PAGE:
Moderated by Eric A. Williams, President & Principal Consultant, Royal Triangle Energy Solutions Limited, panelists included Julius Rone, Managing Director, UTM Offshore; Camilo Gomes, Finance Manager, Certex Angola LDA; Ricardo Silva, President-Elect of the Association of International Energy Negotiators and Partner at Miranda & Associates; Rui Bastos, Global Risk, Energy Expert, EY; Ronald Groot, Managing Director, Angola, Siemens Energy; and Manuel Barros, Chairman of the Executive Committee, UNGER.
Williams kicked off the discussion by stating that, “Natural gas is the ideal resource that can assist in the development of the continent.”
As natural gas is increasingly positioned as a key component of the energy transition and means of generating power, easing fuel shortages and diversifying state revenue streams, Angola’s public and private sector have implemented an ambitious gas monetization campaign, with speakers exploring the country’s readiness to become a regional gas powerhouse.
“So far, we have all the ingredients to be a regional powerhouse. We have infrastructure with a train of LNG with capacity to expand and infrastructure linked to trade. We have neighboring countries with a need for gas. These are necessary ingredients to make Angola a regional powerhouse. The Angolan state has provided the legal framework in order to develop the resources,” stated Barros.
Panelists discussed how the expansion of natural gas in Angola – and across the continent – is in part being fueled by the global energy transition, with gas serving as a relatively clean burning fossil fuel that releases 50-60% fewer emissions from combustion than coal or petroleum products.
According to Rone, “Gas is cleaner energy. For Angola, the opportunities are huge. What is required to save costs by looking at technology that is proven, and that is FLNG. For us, there is an opportunity for Angola to catch up with the trend of the development of offshore natural gas and that is through FLNG.”
Natural gas also represents a critical solution to easing fuel shortages in Angola, with gas-to-power technology offering a cost-effective alternative for power generation. The country is seeking to raise its national electrification rate to 60% by 2025 on the back of new gas-fired and renewable power generation capacity.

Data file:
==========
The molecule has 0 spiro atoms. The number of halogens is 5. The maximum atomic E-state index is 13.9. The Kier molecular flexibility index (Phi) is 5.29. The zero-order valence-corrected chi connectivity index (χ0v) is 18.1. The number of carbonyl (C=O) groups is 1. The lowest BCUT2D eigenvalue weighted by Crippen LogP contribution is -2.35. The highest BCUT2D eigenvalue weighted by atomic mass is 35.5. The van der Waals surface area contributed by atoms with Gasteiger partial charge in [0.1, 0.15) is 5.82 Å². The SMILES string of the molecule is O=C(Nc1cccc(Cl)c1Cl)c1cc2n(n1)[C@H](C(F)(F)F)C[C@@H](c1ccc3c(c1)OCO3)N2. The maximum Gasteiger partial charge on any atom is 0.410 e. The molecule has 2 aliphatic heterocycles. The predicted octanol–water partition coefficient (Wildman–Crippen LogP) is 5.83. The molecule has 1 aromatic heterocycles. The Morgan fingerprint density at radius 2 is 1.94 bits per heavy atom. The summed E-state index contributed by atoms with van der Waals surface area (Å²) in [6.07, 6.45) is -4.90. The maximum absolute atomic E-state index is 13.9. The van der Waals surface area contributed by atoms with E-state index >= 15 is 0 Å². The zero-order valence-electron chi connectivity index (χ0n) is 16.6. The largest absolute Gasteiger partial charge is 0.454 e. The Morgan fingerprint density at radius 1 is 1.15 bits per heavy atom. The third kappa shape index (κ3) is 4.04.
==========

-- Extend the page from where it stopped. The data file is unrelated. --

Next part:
“Natural gas is a fantastic complementary energy source. It can work well in conjunction with existing renewables in Angola. If we talk about power generation from gas turbines, it is great because it is so flexible – you can start and stop it within minutes unlike solar and other resources. This helps in providing more coverage. The existing infrastructure is not of the standards it needs to be, so until then, natural gas-based power generation is a great complementary power generation solution,” stated Groot.
While the country currently exports 95% of its natural gas production in the form of Liquefied Natural Gas (LNG) through its Angola LNG project, it is aiming to retain 25% of production in-country by 2030 via associated value-added industries, including petrochemicals, fertilizer production, agriculture and manufacturing. The Angola LNG plant in Soyo is currently the country’s only gas monetization facility, processing gas from seven offshore fields and representing one of the largest single investments in the Angolan oil and gas industry.
“We always talk about gas to power, but we forget that this is only one side of the coin. We need gas to power and all the infrastructure that comes with it. We have to think of this strategically, it is not only focusing on gas to power but actually the whole ecosystem to improve the lives of everyone,” stated Gomes.
Bastos expanded on the topic of the gas ecosystem, stating that, “The ecosystem as a whole needs to be looked at. When you look at global trends, you are looking at the long-term electrification of our society. With electrification, you start diversifying other industries. Looking at the use of gas through other forms of feedstock, there are vast opportunities for how you can transform gas molecules to other sources. The trick is to make the conditions available to develop those industries.”